Thanks, sincerely, to the members of ARZone who took the time to participate in this experience, thank you all very much

Carol Hughes:
Thank you, Gary and the Mods. :-)

Angela Dillon:
Good afternoon all.

Trisha Roberts:
I've managed to catch a good amount of it Gary and posted it on LiveVegan as it's been happening.

Mark Jordan:
Thank You Professor Francione and mods, interesting.

Gary Francione:
Trisha:" I hope you corrected it because I made a zillion typos.

Liliana Isabel Rocca:
Thank you. Professor

Trisha Roberts:
Lol I did Gary

Gary Francione:
You are all very welcome. Just do me a favor: tomorrow, commit to talk to someone about veganism!

Trisha Roberts:
Considering you type with one finger, you did very well. Few typos ;-)

Jamie Rivet:
We had a really nice crowd tonight too. Geez, and I was ready for trouble.

Gary Francione:
When I die, my finger will be donated to science. I have written six books and a zillion articles and essays with this one finger, it is a good finger.

Renata:
Ha ha ha ha!!!

Gary Francione:
Jamie: Trouble? You mean from pro-violence people?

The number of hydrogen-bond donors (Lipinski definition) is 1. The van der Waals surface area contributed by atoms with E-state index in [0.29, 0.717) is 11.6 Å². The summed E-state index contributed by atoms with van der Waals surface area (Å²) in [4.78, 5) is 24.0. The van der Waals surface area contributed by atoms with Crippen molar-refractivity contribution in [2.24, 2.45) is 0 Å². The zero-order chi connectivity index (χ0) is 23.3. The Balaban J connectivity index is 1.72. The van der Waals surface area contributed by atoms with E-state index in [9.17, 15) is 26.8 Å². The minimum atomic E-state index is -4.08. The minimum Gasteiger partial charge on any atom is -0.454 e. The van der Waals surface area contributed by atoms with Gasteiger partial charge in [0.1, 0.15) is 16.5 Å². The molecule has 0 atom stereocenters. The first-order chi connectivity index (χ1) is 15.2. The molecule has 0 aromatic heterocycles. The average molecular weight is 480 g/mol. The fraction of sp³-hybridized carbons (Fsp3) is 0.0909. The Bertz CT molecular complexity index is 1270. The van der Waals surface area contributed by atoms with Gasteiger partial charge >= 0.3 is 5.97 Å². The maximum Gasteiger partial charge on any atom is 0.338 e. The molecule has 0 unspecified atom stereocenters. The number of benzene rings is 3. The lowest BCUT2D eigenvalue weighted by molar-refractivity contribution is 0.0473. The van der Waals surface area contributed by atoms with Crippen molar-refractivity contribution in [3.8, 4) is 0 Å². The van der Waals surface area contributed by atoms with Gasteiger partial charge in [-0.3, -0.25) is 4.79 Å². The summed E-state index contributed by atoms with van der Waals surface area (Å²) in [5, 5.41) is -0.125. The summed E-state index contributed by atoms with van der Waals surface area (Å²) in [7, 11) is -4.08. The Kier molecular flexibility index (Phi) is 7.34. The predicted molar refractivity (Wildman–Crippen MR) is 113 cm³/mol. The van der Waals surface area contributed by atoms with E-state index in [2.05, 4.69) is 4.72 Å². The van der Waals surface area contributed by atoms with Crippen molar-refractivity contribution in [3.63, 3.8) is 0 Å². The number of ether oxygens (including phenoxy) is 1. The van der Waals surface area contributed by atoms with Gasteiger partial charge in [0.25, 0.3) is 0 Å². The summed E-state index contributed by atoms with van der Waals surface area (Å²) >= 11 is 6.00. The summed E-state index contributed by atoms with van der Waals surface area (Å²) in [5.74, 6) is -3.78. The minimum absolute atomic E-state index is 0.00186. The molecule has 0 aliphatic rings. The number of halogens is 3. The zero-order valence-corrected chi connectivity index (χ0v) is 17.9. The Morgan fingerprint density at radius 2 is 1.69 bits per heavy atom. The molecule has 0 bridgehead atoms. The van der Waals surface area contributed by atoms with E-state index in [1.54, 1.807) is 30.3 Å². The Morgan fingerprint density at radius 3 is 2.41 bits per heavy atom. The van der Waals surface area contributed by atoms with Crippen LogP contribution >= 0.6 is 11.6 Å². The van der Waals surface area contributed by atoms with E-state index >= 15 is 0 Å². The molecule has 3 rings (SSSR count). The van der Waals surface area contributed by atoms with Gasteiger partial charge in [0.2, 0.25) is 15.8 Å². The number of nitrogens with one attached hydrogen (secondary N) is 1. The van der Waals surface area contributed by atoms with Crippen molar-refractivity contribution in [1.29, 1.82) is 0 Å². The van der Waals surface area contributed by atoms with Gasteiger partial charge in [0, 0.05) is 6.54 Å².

Jamie Rivet:
Ya, mostly them I guess.

Vera Regina Cristofani
3:15am here in Brazil. It was worth it to be up till this time. Good night everybody. And thanks again for your wonderful answers, Gary.

Trisha Roberts:
Lol the precious finger lol

Kate:
And don’t worry I’m sure no one will report you to Dunayer! ;)

Roger Yates:
Three cheers for “the finger”

Nathan:
We definitely need to get this information about how Gary types on Wikipedia

Jesus Valdes-Martinez
First time here, enjoy it. Thanks Gary and all of you. Adios amigos.

Trisha Roberts:
Hip pip hurray ;) hip pip hurray ;) hip pip hurray ;)

Reneta:
It wasn’t Gary who used “speciesist language” it was the FINGER!

Trisha Roberts:
J6 + hour chat, excellent

Reneta:
Good afternoon to all! It was great, as well as all the side-line conversation I was having with the members in the room. Now back to caring for our overly energetic vegan children.

Trisha Roberts:
I’m glad I had someone to give me a beverage or two, I hope Anna, or Christine ;) offered you a beverage and some food too Gary ;)